However my problem was beyond the construction disturbance. This renovation meant that there would be no yoga classes for 4 days... First I thought I would take off to some island for the duration, but none of the places I wanted to visit would be sufficiently covered within that time. Just before I was about to turn this into a major drama, a very innovative idea came to mind; why don't I stay in Ubud and explore the town like a tourist? There were a few workshops that I wanted to attend but their schedules crashed with yoga, or wanted to walk around aimlessly in the afternoon hours, sit in a cafe without trying to rush to the next class after 45 minutes. I would still do a home practice in the mornings, but the rest of the day would be totally empty.
First on the list was Threads of Life, a non-profit organization dedicated to preserve the disappearing batik and textile weaving methods of Indonesia. Tuesday mornings, they offer an introductory course to the Indonesian textiles. Most of my friends who visited Flores was raving out about the textiles there so I wanted to get some insight into the patterns and techniques.
On the day of the course, I headed out well in advance with my camera and started shooting photos as soon as I entered. The venue was smaller than I expected and by the time I finished my photos, which was 20 minutes after the announced starting time of the workshop, I was still the only one waiting. The rest of the participants who registered just didn't show up. They asked me if I would like to have an individual workshop but the idea didn't really appeal so I said I may join to one of the future sessions. So much for jumping into other activities when there's no yoga... I spent the rest of the day just walking around, exploring some streets However the combination of the heat and the humidity did not help my newly-discovered enthusiasm for exploration; with sweat dripping off my face I ended up back in my room for a long afternoon nap.
The next day was no different. Starting energetically to walk around and soon enough ending up in my room exhausted by the heat. Either being the wandering tourist wasn't in my blood or I chose the very wrong season to do it, don't know. However the next day, I had a tour scheduled with my neighbors and a friend. Most organized tours from Ubud to southern parts of Bali require at least two people to book at the same time. I wanted to do a sunset tour for Uluwatu (more info here). for a very long time, and just when I found one person to join me, my new neighbors were also interested. So instead of going with an agency tour, we customized our own tour with a driver and a car with a much lower cost per person.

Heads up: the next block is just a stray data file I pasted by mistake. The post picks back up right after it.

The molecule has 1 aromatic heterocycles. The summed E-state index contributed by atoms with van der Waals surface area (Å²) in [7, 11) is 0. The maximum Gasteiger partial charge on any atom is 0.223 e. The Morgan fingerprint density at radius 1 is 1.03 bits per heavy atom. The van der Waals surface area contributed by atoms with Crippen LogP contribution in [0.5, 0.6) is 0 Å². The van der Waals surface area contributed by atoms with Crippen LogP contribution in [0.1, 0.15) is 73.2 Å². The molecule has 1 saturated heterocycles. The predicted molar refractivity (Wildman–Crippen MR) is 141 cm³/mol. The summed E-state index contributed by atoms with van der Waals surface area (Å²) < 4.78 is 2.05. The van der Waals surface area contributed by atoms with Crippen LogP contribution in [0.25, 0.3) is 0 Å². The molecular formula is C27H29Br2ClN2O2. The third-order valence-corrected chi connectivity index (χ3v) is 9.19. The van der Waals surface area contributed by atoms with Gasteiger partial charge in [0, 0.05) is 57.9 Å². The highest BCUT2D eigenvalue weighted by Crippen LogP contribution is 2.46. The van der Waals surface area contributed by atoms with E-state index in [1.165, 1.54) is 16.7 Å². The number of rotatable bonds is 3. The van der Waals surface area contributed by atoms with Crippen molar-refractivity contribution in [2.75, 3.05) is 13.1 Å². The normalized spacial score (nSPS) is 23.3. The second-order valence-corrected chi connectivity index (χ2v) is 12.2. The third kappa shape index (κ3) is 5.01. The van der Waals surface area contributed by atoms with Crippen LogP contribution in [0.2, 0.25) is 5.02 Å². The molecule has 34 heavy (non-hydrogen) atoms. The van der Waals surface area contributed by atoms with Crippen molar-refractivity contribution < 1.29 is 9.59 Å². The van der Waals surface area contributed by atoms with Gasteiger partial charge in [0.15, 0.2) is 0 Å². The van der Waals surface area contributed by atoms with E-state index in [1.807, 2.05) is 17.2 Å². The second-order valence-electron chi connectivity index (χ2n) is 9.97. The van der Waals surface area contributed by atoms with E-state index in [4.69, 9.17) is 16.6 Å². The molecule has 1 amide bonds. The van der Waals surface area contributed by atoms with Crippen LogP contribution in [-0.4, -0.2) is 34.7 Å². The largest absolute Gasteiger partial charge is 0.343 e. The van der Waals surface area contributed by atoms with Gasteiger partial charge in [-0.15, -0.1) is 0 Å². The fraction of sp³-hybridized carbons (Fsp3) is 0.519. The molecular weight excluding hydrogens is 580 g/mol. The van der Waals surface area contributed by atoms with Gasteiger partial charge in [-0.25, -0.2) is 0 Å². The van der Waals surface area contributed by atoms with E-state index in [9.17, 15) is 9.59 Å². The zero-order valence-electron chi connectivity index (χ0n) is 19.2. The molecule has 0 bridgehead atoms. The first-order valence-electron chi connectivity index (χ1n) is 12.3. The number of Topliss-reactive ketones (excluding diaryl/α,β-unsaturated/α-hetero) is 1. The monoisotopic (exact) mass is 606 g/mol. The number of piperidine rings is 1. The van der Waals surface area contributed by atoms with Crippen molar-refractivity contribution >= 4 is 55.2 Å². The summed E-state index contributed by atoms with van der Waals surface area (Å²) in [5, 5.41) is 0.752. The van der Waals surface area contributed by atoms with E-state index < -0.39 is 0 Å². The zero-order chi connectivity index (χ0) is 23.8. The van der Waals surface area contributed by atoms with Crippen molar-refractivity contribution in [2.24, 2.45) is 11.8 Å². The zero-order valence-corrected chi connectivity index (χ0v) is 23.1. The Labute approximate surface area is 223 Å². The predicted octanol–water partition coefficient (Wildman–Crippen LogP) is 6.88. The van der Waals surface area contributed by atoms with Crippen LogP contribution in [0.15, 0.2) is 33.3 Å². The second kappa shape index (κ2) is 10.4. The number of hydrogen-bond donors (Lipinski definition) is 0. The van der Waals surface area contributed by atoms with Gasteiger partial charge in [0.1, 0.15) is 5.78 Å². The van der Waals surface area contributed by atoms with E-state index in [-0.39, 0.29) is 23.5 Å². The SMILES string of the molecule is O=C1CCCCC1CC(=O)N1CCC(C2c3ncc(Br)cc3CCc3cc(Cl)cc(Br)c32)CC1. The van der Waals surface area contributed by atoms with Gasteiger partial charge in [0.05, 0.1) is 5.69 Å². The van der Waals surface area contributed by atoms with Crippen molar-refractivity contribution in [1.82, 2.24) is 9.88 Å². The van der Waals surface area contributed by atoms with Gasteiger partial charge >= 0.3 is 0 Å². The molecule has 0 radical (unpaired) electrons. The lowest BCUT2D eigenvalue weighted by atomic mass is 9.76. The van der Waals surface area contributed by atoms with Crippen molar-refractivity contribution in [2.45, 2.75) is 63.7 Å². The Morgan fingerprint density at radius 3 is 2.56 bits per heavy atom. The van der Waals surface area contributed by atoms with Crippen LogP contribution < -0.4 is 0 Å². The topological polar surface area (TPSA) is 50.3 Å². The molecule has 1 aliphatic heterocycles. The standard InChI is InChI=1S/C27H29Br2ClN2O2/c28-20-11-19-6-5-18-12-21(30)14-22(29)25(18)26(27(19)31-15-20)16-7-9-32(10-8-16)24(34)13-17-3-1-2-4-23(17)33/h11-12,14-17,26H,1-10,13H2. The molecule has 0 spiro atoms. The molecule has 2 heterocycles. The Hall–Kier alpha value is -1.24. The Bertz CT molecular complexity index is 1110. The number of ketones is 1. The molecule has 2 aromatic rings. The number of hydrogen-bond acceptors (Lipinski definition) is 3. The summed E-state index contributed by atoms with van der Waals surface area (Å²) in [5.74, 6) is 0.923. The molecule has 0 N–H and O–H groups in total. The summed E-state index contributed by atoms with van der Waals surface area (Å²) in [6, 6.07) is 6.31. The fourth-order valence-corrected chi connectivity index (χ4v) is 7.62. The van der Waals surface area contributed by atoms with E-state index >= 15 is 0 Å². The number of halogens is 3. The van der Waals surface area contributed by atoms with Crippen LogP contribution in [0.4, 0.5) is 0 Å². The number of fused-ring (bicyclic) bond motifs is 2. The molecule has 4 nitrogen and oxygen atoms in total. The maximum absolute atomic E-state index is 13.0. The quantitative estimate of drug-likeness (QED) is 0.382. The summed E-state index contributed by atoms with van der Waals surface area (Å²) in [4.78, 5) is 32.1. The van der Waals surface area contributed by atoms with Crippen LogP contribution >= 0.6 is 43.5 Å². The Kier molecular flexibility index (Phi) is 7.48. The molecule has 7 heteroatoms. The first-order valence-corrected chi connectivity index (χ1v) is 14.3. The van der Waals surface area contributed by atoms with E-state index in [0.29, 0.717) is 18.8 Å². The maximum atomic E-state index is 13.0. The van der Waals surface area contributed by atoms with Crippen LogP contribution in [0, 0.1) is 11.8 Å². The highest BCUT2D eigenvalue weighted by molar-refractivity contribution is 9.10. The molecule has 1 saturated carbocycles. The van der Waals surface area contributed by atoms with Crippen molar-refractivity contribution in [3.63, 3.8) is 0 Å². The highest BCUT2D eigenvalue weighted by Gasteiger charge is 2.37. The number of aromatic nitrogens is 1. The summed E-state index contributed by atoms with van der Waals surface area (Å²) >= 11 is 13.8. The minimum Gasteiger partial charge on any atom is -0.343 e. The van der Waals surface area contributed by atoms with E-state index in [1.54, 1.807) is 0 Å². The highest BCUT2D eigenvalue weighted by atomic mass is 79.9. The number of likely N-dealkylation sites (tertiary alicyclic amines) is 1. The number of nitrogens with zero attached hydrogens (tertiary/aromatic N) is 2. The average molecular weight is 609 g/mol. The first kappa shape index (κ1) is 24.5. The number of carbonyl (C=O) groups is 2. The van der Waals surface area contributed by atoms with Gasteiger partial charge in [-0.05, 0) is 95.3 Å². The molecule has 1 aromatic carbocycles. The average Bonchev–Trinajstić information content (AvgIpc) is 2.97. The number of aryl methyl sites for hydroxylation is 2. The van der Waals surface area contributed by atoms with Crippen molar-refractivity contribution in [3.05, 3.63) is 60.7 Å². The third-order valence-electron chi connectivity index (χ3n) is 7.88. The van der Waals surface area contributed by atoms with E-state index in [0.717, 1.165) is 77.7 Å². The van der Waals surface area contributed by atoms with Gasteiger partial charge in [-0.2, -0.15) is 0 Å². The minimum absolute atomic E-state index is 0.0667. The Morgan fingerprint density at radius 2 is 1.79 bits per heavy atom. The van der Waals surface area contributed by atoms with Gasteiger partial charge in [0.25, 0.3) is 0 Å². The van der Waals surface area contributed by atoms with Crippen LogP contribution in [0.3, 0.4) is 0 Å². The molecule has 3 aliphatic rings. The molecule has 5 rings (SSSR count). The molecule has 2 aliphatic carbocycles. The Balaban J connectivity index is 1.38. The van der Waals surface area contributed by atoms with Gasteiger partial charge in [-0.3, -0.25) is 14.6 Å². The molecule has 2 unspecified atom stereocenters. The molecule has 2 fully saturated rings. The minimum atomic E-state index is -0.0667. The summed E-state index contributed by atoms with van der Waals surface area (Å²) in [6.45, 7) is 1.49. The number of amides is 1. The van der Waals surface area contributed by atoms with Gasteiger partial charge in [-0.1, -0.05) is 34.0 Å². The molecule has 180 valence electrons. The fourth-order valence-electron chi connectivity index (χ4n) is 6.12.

The early parts of the tour weren't really fun, we visited some villages near Ubud that were famous for paintings and silver work. One of the girls was about to return home so she was in the mood for Christmas shopping so we spent some time in the galleries, looking at “art” and possibly purchasing some.
I read in one of the guidebooks that Balinese did not have a word for art in the language; painting, batik, wood carving and the like was something they did everyday as a part of their life, not as some conceptual activity. However as Western people came and started to show an increased interest, art became more important in the society. Now it definitely has a commercial importance too. The first art gallery we visited in Peliatan was huge. It was made to resemble a Balinese home, but had more than 15 rooms, none smaller than 30 m2 and full of paintings of all sorts. There were oil paintings of rice fields, next to very abstract paintings, all same style but in different colors; made to fit the mood of your living room whether it was earth tones or bright red. The guides were all traditionally dressed, fluent in at least 3-4 languages and of course highly motivated to sell. The place felt more like a conveyor-belt production site than an art gallery so I managed to escape the guide tailing me and sat in the outside garden. The silver galleries in Celuk were no different; outrageously expensive and surprisingly lacking creativity in their designs. I really what made bus-loads of tourists come to these places to buy things that are already available in their home countries with possibly lower prices?
When we finally arrived to Kuta for some beach time around noon, I was relieved. After spending 3 hours in good old Kuta, we headed out to Dreamland beach. Dreamland is a myth among advanced surfers and the view is supposed to the amazing. However it seemed to have a private owner now and we needed to pass through a big luxury golf-course and residence construction and pay to enter the beach. The waves were strong, almost too strong for swimming and the cliffs surrounding the bay looked impressive. The beach itself was busy, mostly with colorful stands of sarongs and t shirts but the good news was that hawkers didn't go around harassing tourists to buy stuff. Yet, Dreamland doesn't appear to hold its old fame nowadays.
Close to sunset, we headed out to Uluwatu. Due to our miscalculation of the distance, we arrived just at sunset. By the time we got tickets, put on sarongs to enter the temple and found our way inside the temple the sun was already down. The light is still amazing, the view of the temple high on the cliffs is impressive but I missed the sunset. I try to take some quick shots while struggling to keep the monkeys away. They are notoriously interested in gadgets, sunglasses and of course food.
In photographic terms, that wasn't my most lucky day and adjusting to “idle time” mode wasn't easy. Still it was fun to be doing something different. Had it not been for this involuntary break, it might have taken me several more weeks to see Uluwatu.